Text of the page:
On June 5, 2004, CBS Radio News correspondent Mike Wallace spoke on the phone with former first lady Nancy Reagan. Their conversation led to CBS Radio News being the first to report that former President Ronald Reagan was close to death.
“We soon had a correspondent reporting live outside the Reagan home and launched continuing coverage when Mr. Reagan did, in fact, pass away a few hours later,” said producer Paul Farry. “All week, we had a team of reporters providing live coverage of every aspect of this unfolding.”
CBS Radio News sent reporters across the country, capturing the official ceremonies in Washington and California and the informal memorials started by everyday citizens.
“I think our coverage of Mr. Reagan’s death and funeral was able to spotlight the widespread love and affection Americans had for the former president,” said correspondent Steven Futterman. “Whether it was at the funeral home in Santa Monica or the Reagan Library or the route leading to the library where thousands lined up to pay their last respects, it was clear that there was a very special connection between this former president and the American people – even more than 15 years after he left office.”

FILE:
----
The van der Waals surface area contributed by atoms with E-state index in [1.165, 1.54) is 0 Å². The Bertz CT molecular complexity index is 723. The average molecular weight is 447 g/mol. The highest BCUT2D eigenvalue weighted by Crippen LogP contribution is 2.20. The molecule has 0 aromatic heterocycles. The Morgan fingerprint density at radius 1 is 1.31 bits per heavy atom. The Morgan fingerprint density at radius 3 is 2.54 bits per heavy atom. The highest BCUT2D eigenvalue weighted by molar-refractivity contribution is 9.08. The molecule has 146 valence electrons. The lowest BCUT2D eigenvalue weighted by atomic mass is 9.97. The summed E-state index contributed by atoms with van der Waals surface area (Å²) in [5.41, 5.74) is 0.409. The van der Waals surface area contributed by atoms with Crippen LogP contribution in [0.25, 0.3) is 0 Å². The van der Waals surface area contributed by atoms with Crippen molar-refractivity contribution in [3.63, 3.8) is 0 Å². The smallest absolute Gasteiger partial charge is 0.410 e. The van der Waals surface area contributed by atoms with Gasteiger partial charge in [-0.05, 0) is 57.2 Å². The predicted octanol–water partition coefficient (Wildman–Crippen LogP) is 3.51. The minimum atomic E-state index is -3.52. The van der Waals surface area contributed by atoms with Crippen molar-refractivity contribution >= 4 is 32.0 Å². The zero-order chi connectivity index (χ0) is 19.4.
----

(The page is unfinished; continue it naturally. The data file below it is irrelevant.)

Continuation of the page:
She is fondly patting the casket … the big American flag that envelopes the casket that contains her Ronnie – our 40th president of the United States, but her Ronnie.
She has been so composed this week, and at this moment, she has simply lost her composure. This is that final goodbye, the goodbye that she knew was inevitable for many years and yet, when it comes, it comes hard. … She plants one final kiss.
Washington correspondent Dan Raviv painted the “word pictures” to listeners.
“Sometimes, as in describing the Reagan funeral, I am at my anchor desk in the Washington Bureau, yet thanks to several TV screens and excellent reporters in the field, I often have the pleasure of hearing later, ‘Hey, you guys really took me to the scene. It was like being on Pennsylvania Avenue,’ ” Raviv said.
Judges praised the organization and thoroughness of the reports.
“You can plan for breaking news, and the staff of CBS Radio News has proved that fact in their blanket coverage of the death and funeral of former President Reagan,” they said. “CBS was able to activate its plan and execute it with precision.”